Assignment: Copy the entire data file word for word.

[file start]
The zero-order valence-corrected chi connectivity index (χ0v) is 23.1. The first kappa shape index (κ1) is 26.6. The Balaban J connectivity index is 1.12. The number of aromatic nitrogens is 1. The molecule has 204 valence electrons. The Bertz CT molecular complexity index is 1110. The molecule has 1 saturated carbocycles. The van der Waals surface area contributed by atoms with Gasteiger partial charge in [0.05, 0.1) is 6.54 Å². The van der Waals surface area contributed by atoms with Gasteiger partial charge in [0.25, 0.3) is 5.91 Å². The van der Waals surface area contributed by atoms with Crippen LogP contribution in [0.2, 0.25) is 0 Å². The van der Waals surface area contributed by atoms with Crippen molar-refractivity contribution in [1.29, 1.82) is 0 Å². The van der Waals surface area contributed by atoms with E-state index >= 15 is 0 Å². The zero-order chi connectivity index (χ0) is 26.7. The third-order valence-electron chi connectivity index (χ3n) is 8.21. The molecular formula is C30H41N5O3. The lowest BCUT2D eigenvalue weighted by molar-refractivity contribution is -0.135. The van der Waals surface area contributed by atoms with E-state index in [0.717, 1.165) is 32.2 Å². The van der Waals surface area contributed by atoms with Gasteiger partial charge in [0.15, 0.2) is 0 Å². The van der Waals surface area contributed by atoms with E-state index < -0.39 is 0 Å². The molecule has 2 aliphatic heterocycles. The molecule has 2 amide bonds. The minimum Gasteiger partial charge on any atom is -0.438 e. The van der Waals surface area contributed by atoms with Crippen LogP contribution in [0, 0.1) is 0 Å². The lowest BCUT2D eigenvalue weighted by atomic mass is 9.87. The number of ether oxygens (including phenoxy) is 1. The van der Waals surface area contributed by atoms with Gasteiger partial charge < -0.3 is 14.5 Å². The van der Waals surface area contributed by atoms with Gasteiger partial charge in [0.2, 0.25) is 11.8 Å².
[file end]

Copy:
The zero-order valence-corrected chi connectivity index (χ0v) is 23.1. The first kappa shape index (κ1) is 26.6. The Balaban J connectivity index is 1.12. The number of aromatic nitrogens is 1. The molecule has 204 valence electrons. The Bertz CT molecular complexity index is 1110. The molecule has 1 saturated carbocycles. The van der Waals surface area contributed by atoms with Gasteiger partial charge in [0.05, 0.1) is 6.54 Å². The van der Waals surface area contributed by atoms with Gasteiger partial charge in [0.25, 0.3) is 5.91 Å². The van der Waals surface area contributed by atoms with Crippen LogP contribution in [0.2, 0.25) is 0 Å². The van der Waals surface area contributed by atoms with Crippen molar-refractivity contribution in [1.29, 1.82) is 0 Å². The van der Waals surface area contributed by atoms with E-state index >= 15 is 0 Å². The zero-order chi connectivity index (χ0) is 26.7. The third-order valence-electron chi connectivity index (χ3n) is 8.21. The molecular formula is C30H41N5O3. The lowest BCUT2D eigenvalue weighted by molar-refractivity contribution is -0.135. The van der Waals surface area contributed by atoms with E-state index in [0.717, 1.165) is 32.2 Å². The van der Waals surface area contributed by atoms with Gasteiger partial charge in [0.15, 0.2) is 0 Å². The van der Waals surface area contributed by atoms with E-state index < -0.39 is 0 Å². The molecule has 2 aliphatic heterocycles. The molecule has 2 amide bonds. The minimum Gasteiger partial charge on any atom is -0.438 e. The van der Waals surface area contributed by atoms with Crippen LogP contribution in [0, 0.1) is 0 Å². The lowest BCUT2D eigenvalue weighted by atomic mass is 9.87. The number of ether oxygens (including phenoxy) is 1. The van der Waals surface area contributed by atoms with Gasteiger partial charge < -0.3 is 14.5 Å². The van der Waals surface area contributed by atoms with Gasteiger partial charge in [0.2, 0.25) is 11.8 Å².